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Click below to go to the Cruise Logs - (photo credit: Lophelia Coral - Open-File Report 2008-1148 & OCS Study MMS 2008-015)

DISCOVRE 2008



Cruise Log: 10/23/2008



Leg 2 Summary: Mapping Summary

Steve W. Ross, Chief Scientist

Image of a portion of the area we mapped with multibeam sonar during this cruise.  Note the rugged scarp on the right (East side) and the numerous small mounds to the left.  These features are not in an area previously explored.  Thanks to Missy Partyka and Melody Ovard for their mapping skills. - (photo credit: USGS DISCOVRE Expedition) - click to enlarge
Image of a portion of the area we mapped with multibeam sonar during this cruise. Note the rugged scarp on the right (East side) and the numerous small mounds to the left. These features are not in an area previously explored. Thanks to Missy Partyka and Melody Ovard for their mapping skills. - (photo credit: USGS DISCOVRE Expedition) - click to enlarge
We are now only a few hours from Key West, Fl, from which the science crew will fly home tomorrow. The type of work we just completed can be very monotonous and has even been compared to mowing the grass. For multibeam mapping, the ship steams back and forth over predetermined tracks, covering the bottom with multibeam sonar, and stopping periodically to take CTD casts. Despite the apparent dullness of this work, it is vitally important to our overall objectives of understanding and better managing deep-sea ecosystems. The science crew and survey technicians still stand 24 hour watches and must view the mapping data to note unusual features that may need more attention, to check data quality, and to note whether the ship's track needs adjustment based on the collected data.

Science crew for the second leg of the 2008 Nancy Foster DISCOVRE cruise.  From left to right: Denise Gordon, Jennie McClain, Steve Ross, Mike Carlson. - (photo credit: USGS DISCOVRE Expedition) - click to enlarge
Science crew for the second leg of the 2008 Nancy Foster DISCOVRE cruise. From left to right: Denise Gordon, Jennie McClain, Steve Ross, Mike Carlson. - (photo credit: USGS DISCOVRE Expedition) - click to enlarge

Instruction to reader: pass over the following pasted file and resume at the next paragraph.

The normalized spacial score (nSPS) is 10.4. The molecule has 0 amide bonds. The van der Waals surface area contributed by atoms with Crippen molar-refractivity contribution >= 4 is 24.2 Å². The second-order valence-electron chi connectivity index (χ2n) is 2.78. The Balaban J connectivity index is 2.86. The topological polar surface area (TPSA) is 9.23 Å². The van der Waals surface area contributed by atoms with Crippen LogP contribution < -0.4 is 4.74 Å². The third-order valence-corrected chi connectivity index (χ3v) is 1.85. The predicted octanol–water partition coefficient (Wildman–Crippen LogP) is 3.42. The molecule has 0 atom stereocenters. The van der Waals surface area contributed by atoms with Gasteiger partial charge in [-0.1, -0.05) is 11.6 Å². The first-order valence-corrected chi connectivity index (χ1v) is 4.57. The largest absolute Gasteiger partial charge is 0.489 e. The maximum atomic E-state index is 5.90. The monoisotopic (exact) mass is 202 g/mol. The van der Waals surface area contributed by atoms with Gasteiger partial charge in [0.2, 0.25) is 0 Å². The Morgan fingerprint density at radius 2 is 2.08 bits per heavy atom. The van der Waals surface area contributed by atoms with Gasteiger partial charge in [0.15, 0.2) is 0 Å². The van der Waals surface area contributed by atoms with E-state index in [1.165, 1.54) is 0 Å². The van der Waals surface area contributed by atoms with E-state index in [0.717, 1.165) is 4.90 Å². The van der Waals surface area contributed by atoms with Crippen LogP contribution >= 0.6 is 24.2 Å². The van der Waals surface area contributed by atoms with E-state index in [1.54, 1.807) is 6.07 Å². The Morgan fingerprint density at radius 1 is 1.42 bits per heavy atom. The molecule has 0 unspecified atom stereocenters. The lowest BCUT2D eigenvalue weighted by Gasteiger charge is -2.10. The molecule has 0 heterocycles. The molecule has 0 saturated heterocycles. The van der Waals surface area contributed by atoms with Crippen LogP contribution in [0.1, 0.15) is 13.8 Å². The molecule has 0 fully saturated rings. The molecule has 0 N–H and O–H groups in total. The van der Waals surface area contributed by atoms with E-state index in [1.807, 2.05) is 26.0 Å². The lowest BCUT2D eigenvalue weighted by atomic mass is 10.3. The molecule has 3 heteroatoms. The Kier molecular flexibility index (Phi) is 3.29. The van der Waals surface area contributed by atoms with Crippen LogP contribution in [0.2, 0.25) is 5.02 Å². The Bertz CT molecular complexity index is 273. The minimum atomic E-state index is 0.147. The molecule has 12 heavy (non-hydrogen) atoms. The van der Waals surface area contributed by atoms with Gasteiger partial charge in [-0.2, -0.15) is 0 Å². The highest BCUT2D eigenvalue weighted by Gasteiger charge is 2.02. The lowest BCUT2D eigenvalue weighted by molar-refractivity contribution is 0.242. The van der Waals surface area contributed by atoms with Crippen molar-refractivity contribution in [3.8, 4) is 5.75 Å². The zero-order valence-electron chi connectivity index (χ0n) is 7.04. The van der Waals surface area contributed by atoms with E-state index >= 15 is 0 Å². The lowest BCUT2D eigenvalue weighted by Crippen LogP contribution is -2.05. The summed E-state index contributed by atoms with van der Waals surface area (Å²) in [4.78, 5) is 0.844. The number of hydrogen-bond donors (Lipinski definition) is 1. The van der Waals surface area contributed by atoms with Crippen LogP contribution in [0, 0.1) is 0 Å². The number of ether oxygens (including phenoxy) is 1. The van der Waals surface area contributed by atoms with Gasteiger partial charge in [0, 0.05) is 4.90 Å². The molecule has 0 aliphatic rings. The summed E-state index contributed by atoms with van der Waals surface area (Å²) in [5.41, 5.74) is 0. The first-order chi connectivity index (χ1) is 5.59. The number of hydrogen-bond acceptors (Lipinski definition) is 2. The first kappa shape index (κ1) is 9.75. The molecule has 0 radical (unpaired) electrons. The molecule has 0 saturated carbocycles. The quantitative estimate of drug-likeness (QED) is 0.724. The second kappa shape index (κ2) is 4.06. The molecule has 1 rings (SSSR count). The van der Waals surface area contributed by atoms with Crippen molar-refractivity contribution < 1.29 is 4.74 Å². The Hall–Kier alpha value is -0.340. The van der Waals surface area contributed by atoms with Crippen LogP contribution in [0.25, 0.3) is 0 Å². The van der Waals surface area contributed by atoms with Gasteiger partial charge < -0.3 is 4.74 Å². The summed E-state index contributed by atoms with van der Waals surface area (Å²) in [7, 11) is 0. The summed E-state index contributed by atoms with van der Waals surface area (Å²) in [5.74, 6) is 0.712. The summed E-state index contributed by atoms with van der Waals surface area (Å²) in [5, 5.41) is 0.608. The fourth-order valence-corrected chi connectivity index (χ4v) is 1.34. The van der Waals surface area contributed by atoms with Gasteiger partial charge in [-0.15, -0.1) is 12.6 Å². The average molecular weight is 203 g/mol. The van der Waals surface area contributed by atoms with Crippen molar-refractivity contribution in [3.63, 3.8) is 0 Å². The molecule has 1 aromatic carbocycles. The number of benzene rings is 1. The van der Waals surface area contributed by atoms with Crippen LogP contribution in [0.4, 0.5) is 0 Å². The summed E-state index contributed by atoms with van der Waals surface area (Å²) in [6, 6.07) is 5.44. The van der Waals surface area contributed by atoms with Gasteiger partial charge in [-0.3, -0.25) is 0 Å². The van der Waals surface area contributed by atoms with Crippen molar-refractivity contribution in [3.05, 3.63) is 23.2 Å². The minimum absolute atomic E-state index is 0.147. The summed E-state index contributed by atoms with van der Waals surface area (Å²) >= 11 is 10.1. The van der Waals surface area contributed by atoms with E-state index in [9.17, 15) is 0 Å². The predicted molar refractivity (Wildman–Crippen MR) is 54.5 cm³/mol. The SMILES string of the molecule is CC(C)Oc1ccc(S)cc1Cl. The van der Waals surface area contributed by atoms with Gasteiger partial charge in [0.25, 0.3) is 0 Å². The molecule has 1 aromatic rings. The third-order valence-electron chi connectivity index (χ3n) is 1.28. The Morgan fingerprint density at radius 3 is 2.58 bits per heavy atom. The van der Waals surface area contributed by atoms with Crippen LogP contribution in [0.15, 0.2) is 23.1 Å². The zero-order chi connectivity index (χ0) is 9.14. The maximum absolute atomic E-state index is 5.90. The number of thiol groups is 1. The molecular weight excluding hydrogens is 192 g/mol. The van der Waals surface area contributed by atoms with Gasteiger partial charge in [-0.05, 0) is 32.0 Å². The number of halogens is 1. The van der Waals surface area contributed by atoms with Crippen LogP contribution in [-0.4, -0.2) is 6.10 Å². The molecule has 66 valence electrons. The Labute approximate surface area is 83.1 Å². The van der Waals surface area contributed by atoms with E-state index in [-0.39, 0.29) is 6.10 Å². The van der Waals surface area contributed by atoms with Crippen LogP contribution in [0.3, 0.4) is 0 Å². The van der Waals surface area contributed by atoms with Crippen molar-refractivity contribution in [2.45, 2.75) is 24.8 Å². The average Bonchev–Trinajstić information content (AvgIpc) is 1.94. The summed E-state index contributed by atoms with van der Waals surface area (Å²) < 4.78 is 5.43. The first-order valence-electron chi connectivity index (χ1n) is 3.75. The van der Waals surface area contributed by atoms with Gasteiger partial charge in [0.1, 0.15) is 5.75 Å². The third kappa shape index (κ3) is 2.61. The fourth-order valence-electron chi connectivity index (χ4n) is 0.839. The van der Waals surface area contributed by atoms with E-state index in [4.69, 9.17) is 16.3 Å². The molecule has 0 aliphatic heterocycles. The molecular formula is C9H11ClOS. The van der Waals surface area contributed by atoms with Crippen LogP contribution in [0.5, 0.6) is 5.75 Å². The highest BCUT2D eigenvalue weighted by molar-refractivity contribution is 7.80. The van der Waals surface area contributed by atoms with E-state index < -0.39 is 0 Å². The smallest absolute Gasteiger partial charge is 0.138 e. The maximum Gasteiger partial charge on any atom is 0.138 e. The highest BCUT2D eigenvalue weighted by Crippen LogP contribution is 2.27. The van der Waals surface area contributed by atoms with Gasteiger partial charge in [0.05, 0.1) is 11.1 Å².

Over the last few days, we have mapped an area of the continental slope covering about 47 x 4.5 km or about 222 sq km. These are the first maps of such detail for this area. In fact, most of the US outer continental shelf and waters beyond are very poorly known. The most prominent feature we saw is a long scarp about 30-50 m tall running north-south nearly the whole length of our survey area. Seaward (westward) of this scarp are numerous (perhaps thousands) of scattered mounds and ridges about 5-20 m tall. Many of these may be dead or living deep-sea coral features, but proving that will have to wait until we can visit them next year. This area is quite different from the Gulf of Mexico deep reef habitats we examined earlier this month and those we have worked on off the southeastern US. Comparing these ecosystems will provide insight about how these systems form, are maintained, and their status (growing, declining, young, old).

Now comes the months of data reduction which we have already started in numerous labs: Leetown, WV; Washington, DC; Texel, the Netherlands; Oban, Scotland; Wilmington, NC; Gainesville, FL; St. Petersburg, FL; Chapel Hill, NC. Potentially other colleagues will also join us as we unravel the gigabytes of data and thousands of specimens collected. We hope to continue to provide updates on this work over the next 3-4 years. Who knows what we will DISCOVER.


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